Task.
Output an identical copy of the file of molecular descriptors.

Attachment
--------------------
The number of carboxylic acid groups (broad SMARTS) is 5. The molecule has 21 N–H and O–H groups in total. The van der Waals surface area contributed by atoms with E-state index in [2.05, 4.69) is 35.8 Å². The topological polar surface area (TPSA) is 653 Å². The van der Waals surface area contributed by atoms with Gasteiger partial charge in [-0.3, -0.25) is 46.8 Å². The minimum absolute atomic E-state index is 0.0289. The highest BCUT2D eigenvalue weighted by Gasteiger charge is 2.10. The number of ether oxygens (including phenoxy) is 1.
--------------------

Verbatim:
The number of carboxylic acid groups (broad SMARTS) is 5. The molecule has 21 N–H and O–H groups in total. The van der Waals surface area contributed by atoms with E-state index in [2.05, 4.69) is 35.8 Å². The topological polar surface area (TPSA) is 653 Å². The van der Waals surface area contributed by atoms with Gasteiger partial charge in [-0.3, -0.25) is 46.8 Å². The minimum absolute atomic E-state index is 0.0289. The highest BCUT2D eigenvalue weighted by Gasteiger charge is 2.10. The number of ether oxygens (including phenoxy) is 1.